“In India,” wrote historian William Dalrymple in The New York Review of Books in 2005, “a passionately contested battle is taking place over the interpretation of Indian history.” He observed that “the sort of arguments that anywhere else would be heard at scholarly conferences have in India become the subject of political rallies and mob riots.” Nearly two decades later, this battle continues, intensified by the ascendance of religion-based political mobilisation in the present. This “war over history”, as Dalrymple calls it, might be better understood not as taking place on a proverbial battlefield, but in the metaphorical marketplace.
In this market can be found conflicting narratives about various aspects of the past competing against one another. They are derived from partisan priorities, such as the creation of a vote bank, and are designed to achieve partisan goals such as the winning of elections. Repetition across a variety of media – from print to social, and everything in between – ensures that the narratives come to appear truer to the targeted communities than the rest of the public. The prize in this market is not profit, but monopoly over public opinion, which can then be weaponised for deployment towards achieving ideological, and ultimately partisan, ends.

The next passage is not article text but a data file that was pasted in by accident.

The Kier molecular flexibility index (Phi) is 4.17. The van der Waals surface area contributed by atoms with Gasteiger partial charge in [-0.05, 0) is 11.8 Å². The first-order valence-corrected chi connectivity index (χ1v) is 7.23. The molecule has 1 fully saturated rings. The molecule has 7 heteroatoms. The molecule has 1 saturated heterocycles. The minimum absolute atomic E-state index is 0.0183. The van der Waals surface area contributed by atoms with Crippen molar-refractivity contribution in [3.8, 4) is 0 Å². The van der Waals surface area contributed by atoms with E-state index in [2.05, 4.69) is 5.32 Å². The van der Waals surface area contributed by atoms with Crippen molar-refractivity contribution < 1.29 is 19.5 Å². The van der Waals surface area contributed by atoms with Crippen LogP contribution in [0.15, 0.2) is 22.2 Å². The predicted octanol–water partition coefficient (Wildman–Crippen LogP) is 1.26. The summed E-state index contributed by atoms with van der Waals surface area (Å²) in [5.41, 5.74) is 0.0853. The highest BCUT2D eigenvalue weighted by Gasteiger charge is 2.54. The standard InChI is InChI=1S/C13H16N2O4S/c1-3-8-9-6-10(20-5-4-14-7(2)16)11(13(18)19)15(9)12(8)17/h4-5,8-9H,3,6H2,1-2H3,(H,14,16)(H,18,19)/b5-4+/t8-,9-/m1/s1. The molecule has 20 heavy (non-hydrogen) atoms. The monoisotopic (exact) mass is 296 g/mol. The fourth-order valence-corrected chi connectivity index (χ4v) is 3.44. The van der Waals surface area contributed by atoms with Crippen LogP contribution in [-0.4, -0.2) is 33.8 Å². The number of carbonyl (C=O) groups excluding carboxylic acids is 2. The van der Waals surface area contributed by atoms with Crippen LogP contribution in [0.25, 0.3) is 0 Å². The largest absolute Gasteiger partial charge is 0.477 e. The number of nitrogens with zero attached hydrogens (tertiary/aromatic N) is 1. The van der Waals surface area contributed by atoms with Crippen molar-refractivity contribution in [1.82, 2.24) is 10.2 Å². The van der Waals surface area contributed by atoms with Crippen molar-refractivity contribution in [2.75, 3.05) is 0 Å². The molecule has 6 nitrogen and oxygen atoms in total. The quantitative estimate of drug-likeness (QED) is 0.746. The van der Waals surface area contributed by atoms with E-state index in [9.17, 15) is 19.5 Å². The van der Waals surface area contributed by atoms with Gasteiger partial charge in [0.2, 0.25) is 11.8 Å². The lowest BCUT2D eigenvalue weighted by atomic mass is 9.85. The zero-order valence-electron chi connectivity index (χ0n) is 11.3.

The Ram Janmabhoomi movement demonstrated the modus operandi of this market. The movement, led by the Hindu nationalist Sangh Parivar, managed to raise a local narrative about a mythical past, namely that the Hindu deity Rama was born on the site of the sixteenth century Babri Masjid in Ayodhya, to the status of a widely held article of faith. This narrative was then deployed to demolish the mosque, win multiple state and national elections, and even secure the site of the demolished mosque from the Supreme Court of India for the building of a Ram Mandir.
To put it bluntly, the market for the past is little more than a morass of partisan propaganda masquerading as history.
In the face of such an assault on the discipline, what should its practitioners do? “The historian has to intervene,” declared the Centre for Historical Studies (CHS) at the Jawaharlal Nehru University (JNU) in a widely published pamphlet rebutting the Hindutva propaganda in 1989. Led by Sarvepalli Gopal, Romila Thapar, and Bipan Chandra, the pamphlet went on to say that “the historian has to attempt a demarcation between the limits of belief and historical evidence,” especially “when communal forces make claims to ‘historical evidence’ for the purposes of communal politics.”